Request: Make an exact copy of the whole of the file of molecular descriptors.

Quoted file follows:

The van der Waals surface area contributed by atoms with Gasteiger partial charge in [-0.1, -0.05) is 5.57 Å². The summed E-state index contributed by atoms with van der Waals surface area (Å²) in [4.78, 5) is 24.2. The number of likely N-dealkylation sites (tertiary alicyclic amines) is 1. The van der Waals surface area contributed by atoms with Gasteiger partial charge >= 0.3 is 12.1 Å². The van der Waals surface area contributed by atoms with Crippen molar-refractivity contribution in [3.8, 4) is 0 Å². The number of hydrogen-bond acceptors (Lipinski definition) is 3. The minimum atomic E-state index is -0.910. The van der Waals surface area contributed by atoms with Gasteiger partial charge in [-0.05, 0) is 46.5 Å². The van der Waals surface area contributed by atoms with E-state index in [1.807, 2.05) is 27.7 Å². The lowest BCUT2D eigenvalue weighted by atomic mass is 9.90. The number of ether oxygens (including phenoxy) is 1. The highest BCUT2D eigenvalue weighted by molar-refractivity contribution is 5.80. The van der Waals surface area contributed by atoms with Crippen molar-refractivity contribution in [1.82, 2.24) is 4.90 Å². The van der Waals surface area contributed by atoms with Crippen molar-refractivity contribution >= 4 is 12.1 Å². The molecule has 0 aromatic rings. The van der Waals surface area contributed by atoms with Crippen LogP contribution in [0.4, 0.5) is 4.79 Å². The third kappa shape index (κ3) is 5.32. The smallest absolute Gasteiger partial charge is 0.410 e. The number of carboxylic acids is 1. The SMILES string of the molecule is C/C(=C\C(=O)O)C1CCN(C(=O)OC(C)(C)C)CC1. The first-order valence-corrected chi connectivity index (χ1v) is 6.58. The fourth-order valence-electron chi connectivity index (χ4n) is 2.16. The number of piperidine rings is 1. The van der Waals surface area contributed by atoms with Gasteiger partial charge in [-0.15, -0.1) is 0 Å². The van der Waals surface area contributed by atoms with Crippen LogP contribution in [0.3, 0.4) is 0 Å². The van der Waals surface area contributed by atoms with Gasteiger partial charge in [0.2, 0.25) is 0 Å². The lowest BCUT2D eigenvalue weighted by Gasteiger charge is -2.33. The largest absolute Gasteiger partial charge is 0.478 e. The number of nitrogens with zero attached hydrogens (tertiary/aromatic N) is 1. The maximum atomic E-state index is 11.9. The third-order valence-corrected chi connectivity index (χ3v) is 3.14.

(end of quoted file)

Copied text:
The van der Waals surface area contributed by atoms with Gasteiger partial charge in [-0.1, -0.05) is 5.57 Å². The summed E-state index contributed by atoms with van der Waals surface area (Å²) in [4.78, 5) is 24.2. The number of likely N-dealkylation sites (tertiary alicyclic amines) is 1. The van der Waals surface area contributed by atoms with Gasteiger partial charge >= 0.3 is 12.1 Å². The van der Waals surface area contributed by atoms with Crippen molar-refractivity contribution in [3.8, 4) is 0 Å². The number of hydrogen-bond acceptors (Lipinski definition) is 3. The minimum atomic E-state index is -0.910. The van der Waals surface area contributed by atoms with Gasteiger partial charge in [-0.05, 0) is 46.5 Å². The van der Waals surface area contributed by atoms with E-state index in [1.807, 2.05) is 27.7 Å². The lowest BCUT2D eigenvalue weighted by atomic mass is 9.90. The number of ether oxygens (including phenoxy) is 1. The highest BCUT2D eigenvalue weighted by molar-refractivity contribution is 5.80. The van der Waals surface area contributed by atoms with Crippen molar-refractivity contribution in [1.82, 2.24) is 4.90 Å². The van der Waals surface area contributed by atoms with Crippen molar-refractivity contribution >= 4 is 12.1 Å². The molecule has 0 aromatic rings. The van der Waals surface area contributed by atoms with Crippen LogP contribution in [0.4, 0.5) is 4.79 Å². The third kappa shape index (κ3) is 5.32. The smallest absolute Gasteiger partial charge is 0.410 e. The number of carboxylic acids is 1. The SMILES string of the molecule is C/C(=C\C(=O)O)C1CCN(C(=O)OC(C)(C)C)CC1. The first-order valence-corrected chi connectivity index (χ1v) is 6.58. The fourth-order valence-electron chi connectivity index (χ4n) is 2.16. The number of piperidine rings is 1. The van der Waals surface area contributed by atoms with Gasteiger partial charge in [-0.15, -0.1) is 0 Å². The van der Waals surface area contributed by atoms with Crippen LogP contribution in [0.3, 0.4) is 0 Å². The van der Waals surface area contributed by atoms with Gasteiger partial charge in [0.2, 0.25) is 0 Å². The lowest BCUT2D eigenvalue weighted by Gasteiger charge is -2.33. The largest absolute Gasteiger partial charge is 0.478 e. The number of nitrogens with zero attached hydrogens (tertiary/aromatic N) is 1. The maximum atomic E-state index is 11.9. The third-order valence-corrected chi connectivity index (χ3v) is 3.14.